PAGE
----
Leonce Moussovou knew he was an outsider but felt like he might be home.
“I didn’t know what anybody was saying, but I was like ‘This could be home,’” he says. “I got to the States on a Saturday and came to this church on Sunday. I spoke almost no English.”
2017 is only days old when we meet, and Leonce sits to my left -- tall, athletic, dressed nicely. He’s quiet, and you can see him retreat into himself. He doesn’t dominate a room, yet he has an imposing presence. He won’t be the loudest in a conversation, but he’s intelligent and insightful when you listen. Leonce immigrated at the age of eight to the United States from Gabon, a country with a population comparable to that of Birmingham along the Atlantic coast of central Africa. His mother, Marie Jean, already lived here, and she had been impacted by the ministries of Shades.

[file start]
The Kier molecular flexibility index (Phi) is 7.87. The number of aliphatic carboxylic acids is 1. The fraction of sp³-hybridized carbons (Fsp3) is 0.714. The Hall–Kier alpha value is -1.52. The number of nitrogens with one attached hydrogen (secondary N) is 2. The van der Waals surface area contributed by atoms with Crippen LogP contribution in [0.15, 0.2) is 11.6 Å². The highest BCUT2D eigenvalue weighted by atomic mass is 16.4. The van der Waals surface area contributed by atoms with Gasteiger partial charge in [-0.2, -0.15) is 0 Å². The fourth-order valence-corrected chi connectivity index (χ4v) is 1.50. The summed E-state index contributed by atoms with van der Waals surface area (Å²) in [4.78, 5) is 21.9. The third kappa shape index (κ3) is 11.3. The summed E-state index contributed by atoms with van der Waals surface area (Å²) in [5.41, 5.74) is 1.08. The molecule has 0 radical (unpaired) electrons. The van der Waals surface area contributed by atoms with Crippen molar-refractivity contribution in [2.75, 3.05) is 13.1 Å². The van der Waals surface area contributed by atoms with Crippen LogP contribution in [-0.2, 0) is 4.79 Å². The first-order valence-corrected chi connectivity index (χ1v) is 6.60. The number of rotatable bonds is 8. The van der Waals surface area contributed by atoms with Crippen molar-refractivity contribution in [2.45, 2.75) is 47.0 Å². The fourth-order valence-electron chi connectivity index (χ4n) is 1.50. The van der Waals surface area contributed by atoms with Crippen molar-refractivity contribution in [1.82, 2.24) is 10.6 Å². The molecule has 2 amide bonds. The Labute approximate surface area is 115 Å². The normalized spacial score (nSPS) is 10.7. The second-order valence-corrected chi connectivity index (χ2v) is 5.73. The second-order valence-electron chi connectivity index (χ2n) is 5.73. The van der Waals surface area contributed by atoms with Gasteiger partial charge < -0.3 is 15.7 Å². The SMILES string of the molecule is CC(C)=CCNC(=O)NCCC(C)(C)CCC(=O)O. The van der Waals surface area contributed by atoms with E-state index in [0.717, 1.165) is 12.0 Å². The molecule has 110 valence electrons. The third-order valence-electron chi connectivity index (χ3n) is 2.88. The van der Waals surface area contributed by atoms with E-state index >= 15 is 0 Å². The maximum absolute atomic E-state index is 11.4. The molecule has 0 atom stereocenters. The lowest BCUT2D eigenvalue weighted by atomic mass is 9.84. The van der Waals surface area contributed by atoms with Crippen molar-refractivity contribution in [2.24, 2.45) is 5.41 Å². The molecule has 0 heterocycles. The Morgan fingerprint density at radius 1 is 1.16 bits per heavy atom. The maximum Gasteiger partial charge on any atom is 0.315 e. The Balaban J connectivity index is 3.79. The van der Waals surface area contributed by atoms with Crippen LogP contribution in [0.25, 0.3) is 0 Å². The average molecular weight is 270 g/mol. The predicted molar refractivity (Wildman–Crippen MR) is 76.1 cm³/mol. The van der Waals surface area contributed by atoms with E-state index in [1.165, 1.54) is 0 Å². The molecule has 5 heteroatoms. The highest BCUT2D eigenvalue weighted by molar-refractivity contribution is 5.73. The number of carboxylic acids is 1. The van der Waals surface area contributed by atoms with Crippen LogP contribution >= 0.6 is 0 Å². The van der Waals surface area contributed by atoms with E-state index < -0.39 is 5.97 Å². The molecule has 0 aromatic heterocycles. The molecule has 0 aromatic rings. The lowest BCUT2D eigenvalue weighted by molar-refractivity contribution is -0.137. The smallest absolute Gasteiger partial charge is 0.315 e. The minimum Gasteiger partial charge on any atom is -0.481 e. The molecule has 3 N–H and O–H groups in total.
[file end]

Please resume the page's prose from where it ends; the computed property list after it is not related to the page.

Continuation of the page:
Growing up in a Catholic family, Leonce’s family attended Mass though he admits he didn’t really get it. Even during that first Sunday here he had only a shallow understanding of what was going on — that’s not hard to imagine one day fresh in a new country, much less in a Southern Baptist megachurch — but he understood hospitality and an inviting spirit.
“People were trying to find out who I was and introduce themselves,” he says, “they were just really inviting.
Steve Foster is a husband, father, medical executive, and — most relevant to this story — a Sunday School teacher. He first noticed Leonce in the 10th grade Sunday School class he taught, quiet yet attentive. The connection was natural. Steve wanted to get to know Leonce, and Leonce wanted to be known.